Roger Moore was on 1 million for each of the first three movies and then his pay was multiplied 4 times for Moonraker. I’m guessing he was on a 3 movie deal and by the time they negotiated for his fourth film his popularity in the role was massive so he could command this. He commanded a share of the profits for each of his last three movies following “Moonraker.” Neither Dalton or Brosnan seemed to have an agent who could get that for them.

There are 3 films that are not part of the James Bond official canon, including the film that Connery agreed to do at age 53, “Never Say Never Again,” “Casino Royale” in 1967 and “Casino Royale” in 1954.

“No Time to Die” Is Worth the 18-Month Wait

Daniel Craig makes his final outing as Bond memorable. The log-line says: “James Bond has left active service.  His peace is short-lived when Felix Leiter (Jeffrey Wright), an old friend from the CIA, turns up asking for help, leading Bond onto the trail of a mysterious villain armed with dangerous new technology.” During a pandemic, a weapon that is a microscopic bio-rocket that can enter your bloodstream via the slightest contact with your skin is certainly timely. No wonder the studio pulled the $250 million-dollar film for 18 months. The ploy seems to have worked, as it grossed $56 million in 4,407 North American theaters this past weekend and was the fourth-best opening in the 25-film series history.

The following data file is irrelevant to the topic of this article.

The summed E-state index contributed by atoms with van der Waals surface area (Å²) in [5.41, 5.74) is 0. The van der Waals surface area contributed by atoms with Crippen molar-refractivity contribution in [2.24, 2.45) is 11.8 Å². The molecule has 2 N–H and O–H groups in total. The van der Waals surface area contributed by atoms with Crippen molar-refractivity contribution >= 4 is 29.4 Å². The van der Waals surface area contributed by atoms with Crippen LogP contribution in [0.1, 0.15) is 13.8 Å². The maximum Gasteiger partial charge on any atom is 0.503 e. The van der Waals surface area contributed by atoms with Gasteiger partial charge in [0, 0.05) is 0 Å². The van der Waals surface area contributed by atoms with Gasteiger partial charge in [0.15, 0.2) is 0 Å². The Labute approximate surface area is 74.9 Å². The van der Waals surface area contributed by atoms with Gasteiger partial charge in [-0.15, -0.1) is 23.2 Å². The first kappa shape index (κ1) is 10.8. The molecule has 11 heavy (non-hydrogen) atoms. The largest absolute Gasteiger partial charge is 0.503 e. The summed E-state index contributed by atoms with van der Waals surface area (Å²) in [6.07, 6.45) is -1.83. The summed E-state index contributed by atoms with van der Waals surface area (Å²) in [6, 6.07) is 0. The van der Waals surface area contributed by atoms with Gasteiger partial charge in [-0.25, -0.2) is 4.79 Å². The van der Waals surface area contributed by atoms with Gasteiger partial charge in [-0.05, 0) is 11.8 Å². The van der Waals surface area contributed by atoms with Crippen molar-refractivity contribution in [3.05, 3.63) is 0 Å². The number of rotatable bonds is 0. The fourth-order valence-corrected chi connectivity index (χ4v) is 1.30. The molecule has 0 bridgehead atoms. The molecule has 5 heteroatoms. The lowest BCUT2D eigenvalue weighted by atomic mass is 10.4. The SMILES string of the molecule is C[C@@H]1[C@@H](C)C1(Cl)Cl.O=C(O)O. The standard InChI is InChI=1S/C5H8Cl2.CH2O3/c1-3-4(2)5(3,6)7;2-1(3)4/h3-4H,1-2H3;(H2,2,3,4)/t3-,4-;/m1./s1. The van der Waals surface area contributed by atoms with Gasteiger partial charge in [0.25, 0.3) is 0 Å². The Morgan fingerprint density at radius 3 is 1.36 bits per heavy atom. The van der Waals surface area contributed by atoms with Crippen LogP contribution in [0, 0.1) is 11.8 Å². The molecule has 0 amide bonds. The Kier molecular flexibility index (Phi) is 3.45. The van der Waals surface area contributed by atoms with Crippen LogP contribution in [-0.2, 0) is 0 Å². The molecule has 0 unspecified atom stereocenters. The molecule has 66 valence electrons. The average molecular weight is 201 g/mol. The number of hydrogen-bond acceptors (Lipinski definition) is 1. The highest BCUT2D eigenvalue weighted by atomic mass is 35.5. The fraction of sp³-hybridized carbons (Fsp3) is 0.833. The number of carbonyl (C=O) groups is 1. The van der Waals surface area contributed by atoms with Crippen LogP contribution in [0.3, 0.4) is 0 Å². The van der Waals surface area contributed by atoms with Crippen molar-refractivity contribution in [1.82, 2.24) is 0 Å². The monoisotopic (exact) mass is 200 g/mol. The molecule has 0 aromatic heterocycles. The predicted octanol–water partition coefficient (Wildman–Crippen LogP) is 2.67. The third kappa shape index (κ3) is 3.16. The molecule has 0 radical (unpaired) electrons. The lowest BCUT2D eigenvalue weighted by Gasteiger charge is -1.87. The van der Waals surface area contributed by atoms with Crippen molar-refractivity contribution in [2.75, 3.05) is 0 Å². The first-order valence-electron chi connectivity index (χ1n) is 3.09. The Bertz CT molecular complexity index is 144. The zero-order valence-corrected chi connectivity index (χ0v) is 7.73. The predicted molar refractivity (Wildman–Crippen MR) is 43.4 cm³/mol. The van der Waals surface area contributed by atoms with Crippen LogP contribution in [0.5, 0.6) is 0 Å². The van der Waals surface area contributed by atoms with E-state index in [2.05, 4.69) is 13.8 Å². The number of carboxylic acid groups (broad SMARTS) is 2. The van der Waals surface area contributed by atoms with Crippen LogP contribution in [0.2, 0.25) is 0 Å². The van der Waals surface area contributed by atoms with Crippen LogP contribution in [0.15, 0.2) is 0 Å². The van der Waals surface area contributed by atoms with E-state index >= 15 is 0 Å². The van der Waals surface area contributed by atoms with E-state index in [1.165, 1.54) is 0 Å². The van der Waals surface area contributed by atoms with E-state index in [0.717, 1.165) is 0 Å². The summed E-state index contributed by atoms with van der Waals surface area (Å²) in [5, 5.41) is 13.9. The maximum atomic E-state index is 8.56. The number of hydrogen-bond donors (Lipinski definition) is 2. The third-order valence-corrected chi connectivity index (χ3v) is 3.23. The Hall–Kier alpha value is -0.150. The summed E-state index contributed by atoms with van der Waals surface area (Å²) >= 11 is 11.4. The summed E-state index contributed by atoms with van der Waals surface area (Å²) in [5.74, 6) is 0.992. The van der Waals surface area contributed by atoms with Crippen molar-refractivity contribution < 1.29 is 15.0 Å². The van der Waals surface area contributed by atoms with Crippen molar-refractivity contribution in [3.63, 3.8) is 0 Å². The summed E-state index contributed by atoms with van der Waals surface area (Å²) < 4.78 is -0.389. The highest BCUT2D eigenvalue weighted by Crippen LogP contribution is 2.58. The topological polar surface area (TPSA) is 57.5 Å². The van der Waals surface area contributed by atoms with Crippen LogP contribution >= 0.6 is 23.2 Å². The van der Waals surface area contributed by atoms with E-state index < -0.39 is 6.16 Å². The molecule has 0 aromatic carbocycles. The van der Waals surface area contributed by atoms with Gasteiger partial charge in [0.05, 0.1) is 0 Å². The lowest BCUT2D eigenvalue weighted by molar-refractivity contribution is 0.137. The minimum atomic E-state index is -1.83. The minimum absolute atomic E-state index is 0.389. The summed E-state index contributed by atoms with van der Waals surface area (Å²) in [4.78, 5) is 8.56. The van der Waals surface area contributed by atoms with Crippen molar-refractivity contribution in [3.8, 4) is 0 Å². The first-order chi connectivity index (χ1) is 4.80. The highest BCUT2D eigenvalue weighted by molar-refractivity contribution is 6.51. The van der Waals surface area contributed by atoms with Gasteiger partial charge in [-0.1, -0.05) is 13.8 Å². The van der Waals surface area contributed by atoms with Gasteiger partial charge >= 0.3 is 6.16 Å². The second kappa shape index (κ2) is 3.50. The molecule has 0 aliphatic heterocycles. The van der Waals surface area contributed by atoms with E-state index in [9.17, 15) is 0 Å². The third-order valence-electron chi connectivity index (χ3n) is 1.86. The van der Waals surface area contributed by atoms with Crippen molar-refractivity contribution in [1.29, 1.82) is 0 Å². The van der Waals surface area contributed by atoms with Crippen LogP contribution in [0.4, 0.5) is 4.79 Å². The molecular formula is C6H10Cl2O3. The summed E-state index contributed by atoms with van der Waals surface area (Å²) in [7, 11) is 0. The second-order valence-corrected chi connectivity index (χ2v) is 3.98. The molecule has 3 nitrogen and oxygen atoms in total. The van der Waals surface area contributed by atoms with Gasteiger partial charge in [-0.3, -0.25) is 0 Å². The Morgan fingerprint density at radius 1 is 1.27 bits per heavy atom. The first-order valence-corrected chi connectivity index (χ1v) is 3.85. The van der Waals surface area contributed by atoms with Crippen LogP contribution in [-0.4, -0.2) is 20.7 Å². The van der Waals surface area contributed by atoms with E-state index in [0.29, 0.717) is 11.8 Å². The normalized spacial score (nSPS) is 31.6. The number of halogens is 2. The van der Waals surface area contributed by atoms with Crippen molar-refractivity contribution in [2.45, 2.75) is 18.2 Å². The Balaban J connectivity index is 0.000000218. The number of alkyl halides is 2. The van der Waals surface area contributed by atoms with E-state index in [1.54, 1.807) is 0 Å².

I’m not a particularly avid Bond fan—(although I am the target demographic, as the audience is primarily older)—but I really liked almost everything about this Bond epic. The cinematography and score (Hans Zimmer), including a Billie Eilish song that opens the film, are Top-Notch.

ACTING

Daniel Craig is great as Bond. He really seems to be doing all the fighting in the many fight sequences. The stunts are spectacular and, again, special mention should be made of the contribution to the mood and tone from Hans Zimmer’s score. Of course, there is also the Billie Eilish song at the beginning of the film, which will, no doubt, be remembered come Oscar-time.